The Gospel According to St. MatthewDrama
Box Office: $0.0M
PRINCIPAL CASTEnrique Irazoqui, Margherita Caruso, Susanna Pasolini, Marcello Morante, Mario Socrate, Settimo Di Porto
DIRECTORPier Paolo Pasolini
"The Gospel According to St. Matthew is certainly the best life of Jesus ever placed on film, and it is probably the finest religious film ever made, as well…" – Richard Schickel, LIFE magazine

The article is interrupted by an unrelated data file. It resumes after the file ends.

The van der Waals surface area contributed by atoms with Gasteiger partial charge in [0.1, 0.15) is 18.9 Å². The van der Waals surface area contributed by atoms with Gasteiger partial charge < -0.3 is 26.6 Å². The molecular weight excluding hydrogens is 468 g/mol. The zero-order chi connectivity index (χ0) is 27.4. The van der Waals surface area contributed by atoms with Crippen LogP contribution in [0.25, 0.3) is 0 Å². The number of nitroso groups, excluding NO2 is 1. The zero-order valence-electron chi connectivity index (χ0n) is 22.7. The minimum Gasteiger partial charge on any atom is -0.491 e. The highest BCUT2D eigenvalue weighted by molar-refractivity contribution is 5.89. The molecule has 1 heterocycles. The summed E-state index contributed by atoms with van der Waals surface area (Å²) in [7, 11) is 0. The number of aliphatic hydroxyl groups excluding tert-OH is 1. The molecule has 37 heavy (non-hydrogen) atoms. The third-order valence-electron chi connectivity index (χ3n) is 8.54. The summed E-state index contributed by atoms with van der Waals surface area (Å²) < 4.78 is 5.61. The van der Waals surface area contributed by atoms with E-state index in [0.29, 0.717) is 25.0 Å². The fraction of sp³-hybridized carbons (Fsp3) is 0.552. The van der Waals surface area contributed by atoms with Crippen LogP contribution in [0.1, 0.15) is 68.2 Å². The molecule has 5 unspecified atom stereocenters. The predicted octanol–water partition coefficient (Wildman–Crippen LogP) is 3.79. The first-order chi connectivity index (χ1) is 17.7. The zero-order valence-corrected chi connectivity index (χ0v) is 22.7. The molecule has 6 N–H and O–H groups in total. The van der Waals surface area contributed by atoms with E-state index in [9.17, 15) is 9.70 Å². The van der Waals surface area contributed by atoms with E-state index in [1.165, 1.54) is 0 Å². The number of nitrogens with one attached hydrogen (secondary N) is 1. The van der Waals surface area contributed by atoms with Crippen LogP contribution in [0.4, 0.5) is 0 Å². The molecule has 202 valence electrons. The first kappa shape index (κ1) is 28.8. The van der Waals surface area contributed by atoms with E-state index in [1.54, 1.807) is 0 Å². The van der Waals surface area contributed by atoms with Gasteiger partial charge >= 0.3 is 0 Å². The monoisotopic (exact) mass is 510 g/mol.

Considered by many to be his masterpiece, The Gospel According to St. Matthew is famed Italian director Pier Paolo Pasolini's unforgettable retelling of the life and death of Jesus Christ. The acclaimed filmmaker, an avowed atheist, became interested in Christ when he accepted an invitation to meet with Pope John XXIII, who wished to create a dialogue with non-Catholic artists. That meeting almost never took place, as the papal visit created massive traffic jams in the town of Assisi where Pasolini was staying. While waiting in his hotel room, the director read all four Gospels straight through. Struck with inspiration, he vowed to make a Biblical film like no other. Choosing to adapt the Gospel of St. Matthew because, in Pasolini's words, "John was too mystical, Mark too vulgar, and Luke too sentimental," he would shoot in the impoverished Italian district of Basilicata and its capital, Matera. Most of the principals were local, inexperienced actors, with Jesus himself played by Enrique Irazoqui, a 19-year old economics student. Dialogue was taken directly from the Gospel rather than a screenplay, as Pasolini wanted an Italian neo-realist style drastically different from the bombastic tone taken by Hollywood's Biblical epics. The result was a sensation around the world. The Gospel According to St. Matthew was awarded the Special Jury Prize at the 25th Venice Film Festival amid almost unanimous praise from critics. That acclaim has only grown in the years since Pasolini's tragic murder in 1975. Roger Ebert has called it "one of the most effective films on a religious theme I have ever seen," while the Vatican newspaper L'Osservatore Romano called it the best film on Christ ever made in 2015. For a filmmaker as controversial as Pasolini, it is a legacy he might not have predicted. "I am an unbeliever who has a nostalgia for a belief," said the director, "the point is that...I, a non-believer, was telling the story through the eyes of a believer."